Lee: What's tweeting going to do?


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Twitter is a live platform that allows those of us in the margins to be heard — not to fulfill some egotistical desire but to express ourselves on relevant issues in our lives.

Our 140-character thoughts may not enact public policy or properly establish a city-wide program, but they allow us to cleverly perfect and deliver a critical and concise argument that can be easily digested in a moment or two as a person skims through their timeline.

When talking about social activism, a friend asked, “What’s tweeting going to do?”

The physical act of tweeting may not necessarily be a Pulitzer-Prize-worthy move, but it’s certainly a way to effectively communicate and connect with people in a society in which we are already checking dashboards, news feeds, and timelines several times a day.

It doesn’t matter if followers walk away from tweets annoyed, ambivalent, or wanting to commit to social activism. What matters is that, even for a brief moment in their busy lives, people can at least consider an idea, event, or explanation and perhaps apply it to their own lives. You have to meet people where they are; and quite frankly, many of us are found online.

This summer, I saw #SolidarityIsForWhiteWomen take Twitter by storm and advance black feminism. Earlier this month, a columnist for Ebony magazine, @FeministaJones, created the hashtag #RacismEndedWhen to make fun of the GOP’s mistake in a tweet claiming Rosa Parks helped end racism.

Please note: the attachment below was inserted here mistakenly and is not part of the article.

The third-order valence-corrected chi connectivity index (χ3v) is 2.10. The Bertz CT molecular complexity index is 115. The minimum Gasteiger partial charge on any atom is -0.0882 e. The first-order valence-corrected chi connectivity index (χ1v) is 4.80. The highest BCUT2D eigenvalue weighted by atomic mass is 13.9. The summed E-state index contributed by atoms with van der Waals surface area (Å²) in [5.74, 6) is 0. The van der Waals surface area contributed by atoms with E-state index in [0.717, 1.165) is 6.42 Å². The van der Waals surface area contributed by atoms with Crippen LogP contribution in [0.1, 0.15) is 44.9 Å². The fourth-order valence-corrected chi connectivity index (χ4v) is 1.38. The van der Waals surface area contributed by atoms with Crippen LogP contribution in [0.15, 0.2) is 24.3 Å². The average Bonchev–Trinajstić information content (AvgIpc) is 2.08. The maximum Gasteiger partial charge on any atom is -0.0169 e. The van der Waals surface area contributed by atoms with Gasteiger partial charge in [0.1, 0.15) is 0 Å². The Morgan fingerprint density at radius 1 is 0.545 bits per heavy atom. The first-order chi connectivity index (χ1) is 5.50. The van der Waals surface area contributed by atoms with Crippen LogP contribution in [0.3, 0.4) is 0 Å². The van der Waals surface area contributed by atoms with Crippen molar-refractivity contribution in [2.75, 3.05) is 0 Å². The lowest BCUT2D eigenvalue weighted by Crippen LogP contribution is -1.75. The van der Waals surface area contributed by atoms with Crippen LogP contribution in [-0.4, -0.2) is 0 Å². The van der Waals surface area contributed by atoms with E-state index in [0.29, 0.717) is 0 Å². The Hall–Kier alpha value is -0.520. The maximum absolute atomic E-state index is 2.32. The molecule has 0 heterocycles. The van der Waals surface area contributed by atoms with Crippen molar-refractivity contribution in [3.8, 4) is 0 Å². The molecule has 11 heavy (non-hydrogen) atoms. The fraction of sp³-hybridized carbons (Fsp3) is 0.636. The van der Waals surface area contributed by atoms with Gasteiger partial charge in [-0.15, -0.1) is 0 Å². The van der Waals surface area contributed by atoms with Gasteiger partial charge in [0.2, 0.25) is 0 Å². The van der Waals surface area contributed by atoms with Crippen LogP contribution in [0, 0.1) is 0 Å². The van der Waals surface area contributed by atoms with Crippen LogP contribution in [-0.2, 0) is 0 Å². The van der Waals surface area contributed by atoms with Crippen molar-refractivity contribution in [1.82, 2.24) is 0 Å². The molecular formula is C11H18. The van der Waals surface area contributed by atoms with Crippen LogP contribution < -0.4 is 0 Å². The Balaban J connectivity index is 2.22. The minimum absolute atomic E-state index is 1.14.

Last Sunday, #NotYourAsianSidekick had worldwide success. This trending topic was started by writer, graduate student, and social activist Suey Park (@suey_park), who clearly had her mind made up when she sparked this online movement. She wants users to know Asians will not be a prop for people to use to diffuse discussions of the difficulties facing minorities in America.

What was first meant to discuss Asian-American feminism turned into a topic that explored the Asian-American identity alongside white feminism, patriarchy, LGBTQ rights, and homophobia, the Model Minority myth in relation to anti-black racism, white allies, body image, stereotypes, and cultural appropriation.

It’s about time.

Often, Asian-American voices are excluded from these topics. Miss Park spoke to this when she tweeted, “Nobody will GIVE us a space. We need to MAKE a space to use our voices, build community, and be heard.”

She is unapologetically candid when sharing her beliefs. Her opinions stem from her experiences living in U.S. social systems that continue to perpetuate Asian stereotypes. We saw this recently with Katy Perry’s American Music Awards performance as she embodied the submissive, Geisha girl stereotype.

Plenty of users showed solidarity with Miss Park and her views. A tweet read,

“#NotYourAsianSidekick because I’m tired of the patriarchy in Asian American spaces and sick of the racism in white feminism.”

Others saw the topic as a personal attack against white people. But the purpose of Park’s trending topic was to give white Americans an opportunity to carefully listen to a racial identity that is frequently ignored in social discourse.

Asian-Americans need a space to express themselves and for non-Asians to listen without interrupting. It’s time we stop marginalizing Asian-American voices in pertinent discussions that overwhelmingly rely on black and white identities.

Twitter is just the beginning.

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